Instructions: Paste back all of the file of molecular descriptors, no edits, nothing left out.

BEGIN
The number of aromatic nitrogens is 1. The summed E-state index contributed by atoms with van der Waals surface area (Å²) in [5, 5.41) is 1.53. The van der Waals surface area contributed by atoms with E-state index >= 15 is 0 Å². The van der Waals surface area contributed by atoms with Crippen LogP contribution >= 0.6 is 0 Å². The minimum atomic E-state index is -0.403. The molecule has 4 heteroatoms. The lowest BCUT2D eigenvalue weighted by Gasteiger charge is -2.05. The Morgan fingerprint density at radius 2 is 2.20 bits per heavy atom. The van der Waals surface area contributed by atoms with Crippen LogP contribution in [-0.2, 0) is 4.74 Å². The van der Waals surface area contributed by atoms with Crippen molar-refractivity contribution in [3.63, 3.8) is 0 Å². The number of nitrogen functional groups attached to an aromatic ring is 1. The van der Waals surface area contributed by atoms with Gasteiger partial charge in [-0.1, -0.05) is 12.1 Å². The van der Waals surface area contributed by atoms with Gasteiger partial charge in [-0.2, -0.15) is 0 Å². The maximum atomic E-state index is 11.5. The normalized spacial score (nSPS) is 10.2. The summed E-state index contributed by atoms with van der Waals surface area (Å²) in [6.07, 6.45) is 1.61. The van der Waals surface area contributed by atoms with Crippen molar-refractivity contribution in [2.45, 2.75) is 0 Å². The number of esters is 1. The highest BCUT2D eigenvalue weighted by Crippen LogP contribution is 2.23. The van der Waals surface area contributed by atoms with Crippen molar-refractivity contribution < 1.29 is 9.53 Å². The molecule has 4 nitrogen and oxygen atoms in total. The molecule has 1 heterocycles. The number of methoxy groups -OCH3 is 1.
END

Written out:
The number of aromatic nitrogens is 1. The summed E-state index contributed by atoms with van der Waals surface area (Å²) in [5, 5.41) is 1.53. The van der Waals surface area contributed by atoms with E-state index >= 15 is 0 Å². The van der Waals surface area contributed by atoms with Crippen LogP contribution >= 0.6 is 0 Å². The minimum atomic E-state index is -0.403. The molecule has 4 heteroatoms. The lowest BCUT2D eigenvalue weighted by Gasteiger charge is -2.05. The Morgan fingerprint density at radius 2 is 2.20 bits per heavy atom. The van der Waals surface area contributed by atoms with Crippen LogP contribution in [-0.2, 0) is 4.74 Å². The van der Waals surface area contributed by atoms with Crippen molar-refractivity contribution in [3.63, 3.8) is 0 Å². The number of nitrogen functional groups attached to an aromatic ring is 1. The van der Waals surface area contributed by atoms with Gasteiger partial charge in [-0.1, -0.05) is 12.1 Å². The van der Waals surface area contributed by atoms with Gasteiger partial charge in [-0.2, -0.15) is 0 Å². The maximum atomic E-state index is 11.5. The normalized spacial score (nSPS) is 10.2. The summed E-state index contributed by atoms with van der Waals surface area (Å²) in [6.07, 6.45) is 1.61. The van der Waals surface area contributed by atoms with Crippen molar-refractivity contribution in [2.45, 2.75) is 0 Å². The number of esters is 1. The highest BCUT2D eigenvalue weighted by Crippen LogP contribution is 2.23. The van der Waals surface area contributed by atoms with Crippen molar-refractivity contribution < 1.29 is 9.53 Å². The molecule has 4 nitrogen and oxygen atoms in total. The molecule has 1 heterocycles. The number of methoxy groups -OCH3 is 1.